I’m going to be completely honest with you: This was the most optimistic I’ve ever been going into a Chicago Bears season. I thought they had all the pieces to have a team worthy of contender status.
They came into the year with a rebuilt offensive line, corps of receiving options that would open up the field, running back who was finally in an offense that would accentuate his strengths to the fullest, defense that took the ball away with ease and made life difficult for nearly every offense in the NFL and a special teams that consisted of one of the best kickers and return men in the history of the league. Not to mention, a quarterback who finally had a strong offensive-minded coach who was supposed to be able to get the most out of him and bring the offense to new heights they have never reached in the 93-year history of the franchise.
However, all of that optimism has been taken away, and realism is setting in fast. Due to the vast amount of injuries to crucial members of the team over the past month or so, including the two biggest yesterday in their game against the Washington Redskins, the Bears’ playoff aspirations appear to be diminished.
And that’s coming from a writer and fan who generally looks at most situations in a relatively positive light.
Sure, the team is 4-3, but with Jay Cutler and Lance Briggs out for at least the next month — and perhaps more — the odds of them getting through that stretch with any wins are growing more and more thin.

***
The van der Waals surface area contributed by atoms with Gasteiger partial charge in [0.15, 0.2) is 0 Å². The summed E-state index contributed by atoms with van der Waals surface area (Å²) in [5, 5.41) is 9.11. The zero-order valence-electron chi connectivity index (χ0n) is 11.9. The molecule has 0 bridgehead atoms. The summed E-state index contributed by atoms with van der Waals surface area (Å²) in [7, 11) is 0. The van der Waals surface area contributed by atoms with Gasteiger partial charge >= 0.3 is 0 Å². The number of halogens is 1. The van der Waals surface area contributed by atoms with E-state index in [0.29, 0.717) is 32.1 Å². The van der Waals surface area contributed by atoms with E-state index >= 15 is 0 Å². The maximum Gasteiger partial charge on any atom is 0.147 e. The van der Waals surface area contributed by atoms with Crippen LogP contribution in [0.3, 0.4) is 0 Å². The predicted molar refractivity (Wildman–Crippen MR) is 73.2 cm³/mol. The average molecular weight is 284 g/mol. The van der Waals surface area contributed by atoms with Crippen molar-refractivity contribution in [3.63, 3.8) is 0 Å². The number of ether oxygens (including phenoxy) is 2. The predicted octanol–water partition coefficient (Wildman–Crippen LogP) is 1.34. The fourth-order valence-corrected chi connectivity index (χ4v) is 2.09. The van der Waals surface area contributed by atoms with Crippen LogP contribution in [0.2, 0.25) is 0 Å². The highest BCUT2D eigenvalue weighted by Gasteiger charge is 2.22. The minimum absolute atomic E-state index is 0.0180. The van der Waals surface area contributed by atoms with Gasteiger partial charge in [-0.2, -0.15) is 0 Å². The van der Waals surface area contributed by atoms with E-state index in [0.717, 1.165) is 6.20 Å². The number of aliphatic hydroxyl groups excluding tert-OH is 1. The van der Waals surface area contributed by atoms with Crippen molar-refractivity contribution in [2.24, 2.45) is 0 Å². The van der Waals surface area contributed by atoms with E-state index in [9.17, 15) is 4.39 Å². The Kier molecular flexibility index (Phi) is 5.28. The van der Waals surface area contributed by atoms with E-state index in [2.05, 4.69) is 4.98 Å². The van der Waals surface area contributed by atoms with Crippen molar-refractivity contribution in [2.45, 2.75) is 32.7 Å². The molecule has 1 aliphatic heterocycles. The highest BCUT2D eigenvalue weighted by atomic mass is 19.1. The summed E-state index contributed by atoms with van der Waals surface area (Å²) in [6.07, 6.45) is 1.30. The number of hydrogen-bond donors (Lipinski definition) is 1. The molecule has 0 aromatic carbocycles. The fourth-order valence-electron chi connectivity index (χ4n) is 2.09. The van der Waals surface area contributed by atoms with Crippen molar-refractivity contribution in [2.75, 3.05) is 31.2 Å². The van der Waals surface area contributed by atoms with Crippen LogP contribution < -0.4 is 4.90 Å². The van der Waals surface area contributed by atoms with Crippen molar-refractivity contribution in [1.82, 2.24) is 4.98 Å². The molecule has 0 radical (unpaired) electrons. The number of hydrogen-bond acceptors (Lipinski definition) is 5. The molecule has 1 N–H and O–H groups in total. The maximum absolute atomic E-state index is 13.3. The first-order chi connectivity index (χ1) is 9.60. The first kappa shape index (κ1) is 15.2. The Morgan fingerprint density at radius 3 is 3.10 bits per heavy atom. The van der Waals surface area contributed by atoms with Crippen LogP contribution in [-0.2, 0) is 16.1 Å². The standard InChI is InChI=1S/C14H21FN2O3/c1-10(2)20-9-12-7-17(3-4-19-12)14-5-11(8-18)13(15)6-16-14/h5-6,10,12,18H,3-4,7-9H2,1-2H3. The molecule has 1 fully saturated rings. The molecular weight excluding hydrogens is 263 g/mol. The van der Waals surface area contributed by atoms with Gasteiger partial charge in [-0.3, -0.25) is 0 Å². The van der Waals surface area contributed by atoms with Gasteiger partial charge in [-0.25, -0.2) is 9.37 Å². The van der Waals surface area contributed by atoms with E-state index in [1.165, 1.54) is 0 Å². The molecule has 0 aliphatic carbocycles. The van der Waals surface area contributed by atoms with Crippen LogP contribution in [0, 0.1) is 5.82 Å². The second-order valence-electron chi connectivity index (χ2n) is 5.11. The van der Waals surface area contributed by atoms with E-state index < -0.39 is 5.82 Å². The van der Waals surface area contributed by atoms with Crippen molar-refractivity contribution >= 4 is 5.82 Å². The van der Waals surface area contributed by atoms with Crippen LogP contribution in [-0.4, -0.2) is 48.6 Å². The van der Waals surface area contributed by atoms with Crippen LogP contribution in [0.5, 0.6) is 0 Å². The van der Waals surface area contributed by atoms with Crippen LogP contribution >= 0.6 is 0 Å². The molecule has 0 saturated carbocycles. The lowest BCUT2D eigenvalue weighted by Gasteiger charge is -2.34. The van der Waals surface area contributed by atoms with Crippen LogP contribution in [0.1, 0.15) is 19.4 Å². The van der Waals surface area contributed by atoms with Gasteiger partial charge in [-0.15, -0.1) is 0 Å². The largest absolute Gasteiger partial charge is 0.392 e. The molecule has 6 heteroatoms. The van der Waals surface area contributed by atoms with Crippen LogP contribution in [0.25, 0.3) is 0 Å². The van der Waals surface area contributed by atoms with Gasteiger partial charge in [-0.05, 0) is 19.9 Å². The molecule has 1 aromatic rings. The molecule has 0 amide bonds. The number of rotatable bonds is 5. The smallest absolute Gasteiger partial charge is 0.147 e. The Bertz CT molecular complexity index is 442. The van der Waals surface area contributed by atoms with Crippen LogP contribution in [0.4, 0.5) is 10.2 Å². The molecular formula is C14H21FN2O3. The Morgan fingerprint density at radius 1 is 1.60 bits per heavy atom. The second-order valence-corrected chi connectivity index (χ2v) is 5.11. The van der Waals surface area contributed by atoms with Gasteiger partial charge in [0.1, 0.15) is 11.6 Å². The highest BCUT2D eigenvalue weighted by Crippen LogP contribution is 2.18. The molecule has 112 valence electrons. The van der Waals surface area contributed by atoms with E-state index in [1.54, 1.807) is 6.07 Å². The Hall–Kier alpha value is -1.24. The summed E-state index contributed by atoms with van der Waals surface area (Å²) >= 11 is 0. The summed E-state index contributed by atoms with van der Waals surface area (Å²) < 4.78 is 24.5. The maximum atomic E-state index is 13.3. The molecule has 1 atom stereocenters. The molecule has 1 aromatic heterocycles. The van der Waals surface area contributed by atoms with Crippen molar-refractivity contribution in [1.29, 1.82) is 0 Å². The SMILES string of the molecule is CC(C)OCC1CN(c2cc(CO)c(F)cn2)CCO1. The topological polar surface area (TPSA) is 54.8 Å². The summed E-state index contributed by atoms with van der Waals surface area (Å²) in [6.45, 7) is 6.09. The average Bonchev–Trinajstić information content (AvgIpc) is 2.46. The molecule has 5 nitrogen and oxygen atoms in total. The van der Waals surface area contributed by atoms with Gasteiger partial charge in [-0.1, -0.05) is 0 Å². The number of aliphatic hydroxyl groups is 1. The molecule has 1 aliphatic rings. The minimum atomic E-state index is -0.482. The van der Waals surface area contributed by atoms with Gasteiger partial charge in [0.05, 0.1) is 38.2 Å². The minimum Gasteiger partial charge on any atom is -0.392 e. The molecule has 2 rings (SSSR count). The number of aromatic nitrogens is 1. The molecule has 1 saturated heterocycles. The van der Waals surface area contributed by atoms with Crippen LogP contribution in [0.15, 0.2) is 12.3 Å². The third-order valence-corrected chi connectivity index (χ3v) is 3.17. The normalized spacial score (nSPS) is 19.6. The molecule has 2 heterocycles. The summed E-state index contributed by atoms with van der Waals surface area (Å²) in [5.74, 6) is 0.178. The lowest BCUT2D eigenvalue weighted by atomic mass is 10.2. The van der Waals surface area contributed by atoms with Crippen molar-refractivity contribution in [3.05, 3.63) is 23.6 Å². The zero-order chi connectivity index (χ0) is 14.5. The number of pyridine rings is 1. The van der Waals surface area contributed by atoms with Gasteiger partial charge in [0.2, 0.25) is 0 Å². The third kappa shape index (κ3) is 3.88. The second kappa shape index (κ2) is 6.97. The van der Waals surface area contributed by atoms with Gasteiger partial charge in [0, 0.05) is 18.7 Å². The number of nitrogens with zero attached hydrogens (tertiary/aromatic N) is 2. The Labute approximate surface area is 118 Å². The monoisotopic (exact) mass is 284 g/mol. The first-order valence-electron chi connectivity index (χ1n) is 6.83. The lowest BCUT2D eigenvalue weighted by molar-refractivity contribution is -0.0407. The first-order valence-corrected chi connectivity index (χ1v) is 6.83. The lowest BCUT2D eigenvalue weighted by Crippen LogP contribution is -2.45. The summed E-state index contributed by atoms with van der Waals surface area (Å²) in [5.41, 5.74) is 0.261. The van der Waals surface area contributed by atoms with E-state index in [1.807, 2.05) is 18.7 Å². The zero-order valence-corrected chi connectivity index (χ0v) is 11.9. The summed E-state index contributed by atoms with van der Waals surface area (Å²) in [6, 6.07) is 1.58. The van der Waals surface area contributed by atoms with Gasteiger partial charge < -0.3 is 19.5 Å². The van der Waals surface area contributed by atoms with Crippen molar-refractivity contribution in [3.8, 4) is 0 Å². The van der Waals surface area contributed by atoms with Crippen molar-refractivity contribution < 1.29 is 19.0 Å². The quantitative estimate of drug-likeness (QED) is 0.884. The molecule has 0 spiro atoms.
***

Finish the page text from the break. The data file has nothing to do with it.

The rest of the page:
The Bears do have the benefit of the bye this upcoming week, but then open up the second half of their season with games against the Green Bay Packers, Detroit Lions and Baltimore Ravens. It’s conceivable that Cutler and maybe Briggs could be back following that three-game period, but Chicago will likely lose all of those matchups without them, falling to 4-6.
That would mean they would have to finish 5-1 at the worst over the last six games to have a winning record and realistic shot at being a Wild Card. While the schedule during that time is certainly manageable, with should-be wins against the St. Louis Rams, Minnesota Vikings, Dallas Cowboys, Cleveland Browns and Philadelphia Eagles (with one more tough matchup against Green Bay in Week 17), it would mean that everyone important would have to stay healthy during that stretch — which I have no faith in — and they’d need to play their best each and every week with no slip-ups.
Not to mention, how much confidence does anyone have in that defense anyway? Even with Briggs they looked bad against the Lions, New Orleans Saints, New York Giants and Redskins. The ACL tears to Henry Melton and Nate Collins depleted their depth on the interior defensive line, and it’s clear that the line was struggling from all four positions before those injuries ever occurred.
Things are looking bleak for the Bears. At this point, the only factors that may salvage their postseason hopes are pure luck or divine intervention. The latter of which I’m not expecting, especially since I don’t believe God actually favors my team over the others… At least the logical side of me.
Anyway… It’s hard to be positive moving forward. Yes, Josh McCown looked solid against the Redskins, but then again, it’s the Redskins, who have been horribly inconsistent defensively this year. If you’re expecting him to be just as proficient versus the Packers or Lions, forget about it.
Hey, I’ve been wrong before, and I’d be thrilled to be in this instance. However, I’m urging you all to temper your expectations for the remainder of the season, or at least for the next month or so. Otherwise, much disappointment will be sure to follow.